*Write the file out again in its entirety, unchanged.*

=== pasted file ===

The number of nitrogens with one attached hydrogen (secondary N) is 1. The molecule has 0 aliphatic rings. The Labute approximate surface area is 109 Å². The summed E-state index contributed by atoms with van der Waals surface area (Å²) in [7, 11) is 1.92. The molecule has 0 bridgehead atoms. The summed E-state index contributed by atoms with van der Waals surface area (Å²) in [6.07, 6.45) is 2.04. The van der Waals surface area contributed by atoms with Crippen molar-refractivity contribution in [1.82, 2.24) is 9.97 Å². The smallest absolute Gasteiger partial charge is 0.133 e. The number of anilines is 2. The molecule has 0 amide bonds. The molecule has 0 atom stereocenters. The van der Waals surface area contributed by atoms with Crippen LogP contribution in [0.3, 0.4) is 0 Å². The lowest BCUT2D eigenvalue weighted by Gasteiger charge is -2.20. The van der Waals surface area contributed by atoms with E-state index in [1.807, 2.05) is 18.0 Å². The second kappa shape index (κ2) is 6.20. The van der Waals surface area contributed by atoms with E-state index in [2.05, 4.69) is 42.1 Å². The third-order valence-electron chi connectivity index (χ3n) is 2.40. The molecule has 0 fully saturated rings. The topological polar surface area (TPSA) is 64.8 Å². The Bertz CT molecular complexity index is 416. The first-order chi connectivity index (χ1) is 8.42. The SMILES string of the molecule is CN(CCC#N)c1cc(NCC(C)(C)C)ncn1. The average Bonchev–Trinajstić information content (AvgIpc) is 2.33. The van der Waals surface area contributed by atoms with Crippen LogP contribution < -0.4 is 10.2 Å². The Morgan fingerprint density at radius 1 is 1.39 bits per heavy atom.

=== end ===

The number of nitrogens with one attached hydrogen (secondary N) is 1. The molecule has 0 aliphatic rings. The Labute approximate surface area is 109 Å². The summed E-state index contributed by atoms with van der Waals surface area (Å²) in [7, 11) is 1.92. The molecule has 0 bridgehead atoms. The summed E-state index contributed by atoms with van der Waals surface area (Å²) in [6.07, 6.45) is 2.04. The van der Waals surface area contributed by atoms with Crippen molar-refractivity contribution in [1.82, 2.24) is 9.97 Å². The smallest absolute Gasteiger partial charge is 0.133 e. The number of anilines is 2. The molecule has 0 amide bonds. The molecule has 0 atom stereocenters. The van der Waals surface area contributed by atoms with Crippen LogP contribution in [0.3, 0.4) is 0 Å². The lowest BCUT2D eigenvalue weighted by Gasteiger charge is -2.20. The van der Waals surface area contributed by atoms with E-state index in [1.807, 2.05) is 18.0 Å². The second kappa shape index (κ2) is 6.20. The van der Waals surface area contributed by atoms with E-state index in [2.05, 4.69) is 42.1 Å². The third-order valence-electron chi connectivity index (χ3n) is 2.40. The molecule has 0 fully saturated rings. The topological polar surface area (TPSA) is 64.8 Å². The Bertz CT molecular complexity index is 416. The first-order chi connectivity index (χ1) is 8.42. The SMILES string of the molecule is CN(CCC#N)c1cc(NCC(C)(C)C)ncn1. The average Bonchev–Trinajstić information content (AvgIpc) is 2.33. The van der Waals surface area contributed by atoms with Crippen LogP contribution < -0.4 is 10.2 Å². The Morgan fingerprint density at radius 1 is 1.39 bits per heavy atom.